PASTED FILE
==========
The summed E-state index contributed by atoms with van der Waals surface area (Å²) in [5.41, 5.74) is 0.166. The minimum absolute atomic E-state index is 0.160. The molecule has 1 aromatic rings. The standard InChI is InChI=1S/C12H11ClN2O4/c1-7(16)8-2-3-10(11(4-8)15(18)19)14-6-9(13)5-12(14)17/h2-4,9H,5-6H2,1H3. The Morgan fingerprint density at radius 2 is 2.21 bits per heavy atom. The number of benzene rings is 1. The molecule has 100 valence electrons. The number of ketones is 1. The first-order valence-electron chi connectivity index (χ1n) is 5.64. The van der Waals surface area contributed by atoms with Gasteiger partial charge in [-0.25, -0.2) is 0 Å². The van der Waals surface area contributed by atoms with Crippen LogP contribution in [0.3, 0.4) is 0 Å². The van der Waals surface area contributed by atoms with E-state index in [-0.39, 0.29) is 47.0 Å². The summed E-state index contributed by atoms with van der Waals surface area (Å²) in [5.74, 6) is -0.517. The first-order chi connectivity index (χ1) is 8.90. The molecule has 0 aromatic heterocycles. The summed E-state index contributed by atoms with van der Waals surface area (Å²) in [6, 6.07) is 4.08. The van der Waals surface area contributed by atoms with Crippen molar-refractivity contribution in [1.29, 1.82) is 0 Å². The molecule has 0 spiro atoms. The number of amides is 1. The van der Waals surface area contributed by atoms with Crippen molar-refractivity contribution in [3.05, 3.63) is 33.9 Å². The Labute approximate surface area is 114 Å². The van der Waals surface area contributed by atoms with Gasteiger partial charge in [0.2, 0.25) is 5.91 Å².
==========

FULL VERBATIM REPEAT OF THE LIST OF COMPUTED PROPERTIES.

The summed E-state index contributed by atoms with van der Waals surface area (Å²) in [5.41, 5.74) is 0.166. The minimum absolute atomic E-state index is 0.160. The molecule has 1 aromatic rings. The standard InChI is InChI=1S/C12H11ClN2O4/c1-7(16)8-2-3-10(11(4-8)15(18)19)14-6-9(13)5-12(14)17/h2-4,9H,5-6H2,1H3. The Morgan fingerprint density at radius 2 is 2.21 bits per heavy atom. The number of benzene rings is 1. The molecule has 100 valence electrons. The number of ketones is 1. The first-order valence-electron chi connectivity index (χ1n) is 5.64. The van der Waals surface area contributed by atoms with Gasteiger partial charge in [-0.25, -0.2) is 0 Å². The van der Waals surface area contributed by atoms with Crippen LogP contribution in [0.3, 0.4) is 0 Å². The van der Waals surface area contributed by atoms with E-state index in [-0.39, 0.29) is 47.0 Å². The summed E-state index contributed by atoms with van der Waals surface area (Å²) in [5.74, 6) is -0.517. The first-order chi connectivity index (χ1) is 8.90. The molecule has 0 aromatic heterocycles. The summed E-state index contributed by atoms with van der Waals surface area (Å²) in [6, 6.07) is 4.08. The van der Waals surface area contributed by atoms with Crippen molar-refractivity contribution in [1.29, 1.82) is 0 Å². The molecule has 0 spiro atoms. The number of amides is 1. The van der Waals surface area contributed by atoms with Crippen molar-refractivity contribution in [3.05, 3.63) is 33.9 Å². The Labute approximate surface area is 114 Å². The van der Waals surface area contributed by atoms with Gasteiger partial charge in [0.2, 0.25) is 5.91 Å².